Cleaning Your Guns

BY Herschel Smith
2 months, 1 week ago

Goodness, there has been so much ink spilled over this subject I can’t even begin to rehearse it all.  Here is an interesting recent piece.

In past years I have run several series of tests with commercial and experimental barrel-cleaning media in an effort to take barrels that had been fired back down to base metal, with no carbon or copper fouling as a starting point. A part of the test was to see which medium worked as advertised and which was less effective than expected. The tests were divided into cleaners that relied on chemical action to realize the expected results and cleaners that were abrasive in nature to remove the fouling. The results were verified via bore scopes with magnification to validate the findings.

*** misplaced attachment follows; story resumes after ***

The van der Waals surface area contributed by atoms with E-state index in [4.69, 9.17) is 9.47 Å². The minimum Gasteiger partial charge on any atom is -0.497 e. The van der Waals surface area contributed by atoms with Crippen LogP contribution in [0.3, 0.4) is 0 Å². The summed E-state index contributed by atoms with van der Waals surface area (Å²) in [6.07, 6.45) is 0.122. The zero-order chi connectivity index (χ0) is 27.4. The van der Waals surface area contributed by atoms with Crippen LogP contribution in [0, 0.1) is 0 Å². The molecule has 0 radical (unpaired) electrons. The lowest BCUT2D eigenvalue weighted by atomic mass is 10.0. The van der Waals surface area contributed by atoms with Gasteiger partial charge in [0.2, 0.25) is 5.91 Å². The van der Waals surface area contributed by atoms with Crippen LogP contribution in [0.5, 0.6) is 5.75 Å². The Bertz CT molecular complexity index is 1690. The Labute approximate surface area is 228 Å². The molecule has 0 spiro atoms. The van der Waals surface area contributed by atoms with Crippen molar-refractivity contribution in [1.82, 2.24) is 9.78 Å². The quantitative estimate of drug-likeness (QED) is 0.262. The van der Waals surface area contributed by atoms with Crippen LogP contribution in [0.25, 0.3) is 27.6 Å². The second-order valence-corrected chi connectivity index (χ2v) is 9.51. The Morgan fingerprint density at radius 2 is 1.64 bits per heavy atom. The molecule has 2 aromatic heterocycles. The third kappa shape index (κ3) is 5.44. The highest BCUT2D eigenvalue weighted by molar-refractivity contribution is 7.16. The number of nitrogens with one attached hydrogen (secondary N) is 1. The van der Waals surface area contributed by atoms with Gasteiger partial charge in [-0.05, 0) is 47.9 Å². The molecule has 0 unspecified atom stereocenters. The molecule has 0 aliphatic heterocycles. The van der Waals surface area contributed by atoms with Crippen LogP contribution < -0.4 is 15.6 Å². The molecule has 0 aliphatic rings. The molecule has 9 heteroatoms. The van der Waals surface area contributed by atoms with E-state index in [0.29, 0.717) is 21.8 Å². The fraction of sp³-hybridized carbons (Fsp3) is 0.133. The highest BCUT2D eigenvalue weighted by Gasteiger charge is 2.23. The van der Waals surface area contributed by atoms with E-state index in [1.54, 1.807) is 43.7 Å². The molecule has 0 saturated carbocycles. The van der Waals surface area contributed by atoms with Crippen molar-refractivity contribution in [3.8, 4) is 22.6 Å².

It was no surprise that we found that some barrels responded to some of the chemical cleaners better than others. This was particularly prevalent with the smoothness of the barrel’s interior surfaces. Match-grade barrels that had been lapped to remove any irregularities or imperfections cleaned down to bare metal without too much effort. Run of-the-mill production barrels fouled earlier and were more difficult to clean almost universally, though there were a few notable exceptions.

Upon examining the barrels that fouled quicker, it was found that microscopic voids and tool marks left from the original manufacturing process were the greatest contributors to lead, copper or carbon fouling. The rougher the barrel’s interior, the quicker it fouls.

Even after cleaning down to bare metal with the abrasive cleaners, some barrels still needed chemical cleaners to remove the fouling embedded in the voids and irregular spots.